Friday, February 6, 2015

Sorting out the Goats from the..... Goats

The fencing around the grove and the paddock boundaries is completed enough to let the goats back in. Now there is a chance to sort them out and get them into herds that can and should be bred together when they come into heat in autumn.

Pearl, Posy, Queenie and Cedric explore their new quarters

Cedric is our Boer buck. He was a poddy so he is small and mostly friendly. As bucks go he is not too gross and only pees on himself and sucks himself when really provoked. There is often the delicious aroma that only a buck can produce wafting around him but he does the job when required. He is to be the king of the newly fenced paddock and the does that are to accompany him are those that are not his daughters and who don't have good dairy genetics.

Posy was our first goat and hence the tamest and most opportune. If there is a chance of food or a gate is opened a crack Posy is the first there. Her Toggenburg heritage provides her and most of her offspring with distinctive toggles on their necks but none so far have gained the grey/brown coat.

Pearl is only goat we have ever milked but her udders were a little small and her time as a 'wandering' semi-wild goat makes her cautious around humans. She has a decent goatee and some darker shades to her white coat.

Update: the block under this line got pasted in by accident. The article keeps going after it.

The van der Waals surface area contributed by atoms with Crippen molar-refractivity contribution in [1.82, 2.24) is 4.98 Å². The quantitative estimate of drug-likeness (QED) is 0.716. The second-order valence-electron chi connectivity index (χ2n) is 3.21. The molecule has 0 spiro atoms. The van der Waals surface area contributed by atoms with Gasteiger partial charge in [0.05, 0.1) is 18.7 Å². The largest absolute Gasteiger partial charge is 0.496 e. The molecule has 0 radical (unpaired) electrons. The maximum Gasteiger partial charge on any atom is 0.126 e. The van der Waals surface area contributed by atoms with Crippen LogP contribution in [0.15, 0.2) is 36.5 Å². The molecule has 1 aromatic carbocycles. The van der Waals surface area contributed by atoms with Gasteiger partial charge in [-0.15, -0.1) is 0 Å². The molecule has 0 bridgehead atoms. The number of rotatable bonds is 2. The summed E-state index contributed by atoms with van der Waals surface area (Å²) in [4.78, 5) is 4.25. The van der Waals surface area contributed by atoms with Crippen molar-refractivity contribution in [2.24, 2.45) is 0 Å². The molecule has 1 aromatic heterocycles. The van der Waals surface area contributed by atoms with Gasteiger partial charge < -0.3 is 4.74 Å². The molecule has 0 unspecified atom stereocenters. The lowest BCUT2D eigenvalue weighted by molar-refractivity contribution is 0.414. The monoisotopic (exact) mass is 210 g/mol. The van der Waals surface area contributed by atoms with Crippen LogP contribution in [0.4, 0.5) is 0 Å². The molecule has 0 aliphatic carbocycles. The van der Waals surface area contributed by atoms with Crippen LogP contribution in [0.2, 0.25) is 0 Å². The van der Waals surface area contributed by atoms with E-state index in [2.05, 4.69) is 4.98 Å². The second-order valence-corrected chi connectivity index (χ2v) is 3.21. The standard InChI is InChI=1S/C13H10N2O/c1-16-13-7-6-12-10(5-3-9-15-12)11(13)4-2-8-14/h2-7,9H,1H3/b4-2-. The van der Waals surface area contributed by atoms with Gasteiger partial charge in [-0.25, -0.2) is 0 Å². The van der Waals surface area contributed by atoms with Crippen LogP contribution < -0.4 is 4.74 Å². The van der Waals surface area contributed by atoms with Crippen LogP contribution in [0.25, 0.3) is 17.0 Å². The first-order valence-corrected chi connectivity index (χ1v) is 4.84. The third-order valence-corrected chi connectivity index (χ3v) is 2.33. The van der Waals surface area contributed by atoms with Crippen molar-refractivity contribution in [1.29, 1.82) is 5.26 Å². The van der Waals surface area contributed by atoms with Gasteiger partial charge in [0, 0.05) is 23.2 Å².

Queenie was Pearl's kid that came with her mum when we got them. She must have gained some Toggenburg from her father's side as she shares the toggly neck with Posy.

These three does and the buck were separated with a little bribery and a certain degree of brute force (in Pearl's case). The magic red bucket of food proves very tempting and is enough to make most of our animals start to run towards us in the hope that it is for them.

The does left behind their kids so this evening there is plenty of noise and pathetic bleating to pull on the heartstrings. We will feed up the kids once they have got used to this arrangement while the mums and dads have to make do with the grass in the paddock until winter. Not unsurprisingly Posy's kid made it through two electric fences to her mother but by dusk the other two kids were still bleating. The weaning begins.

 It is a sad but necessary part of growing up for us all.

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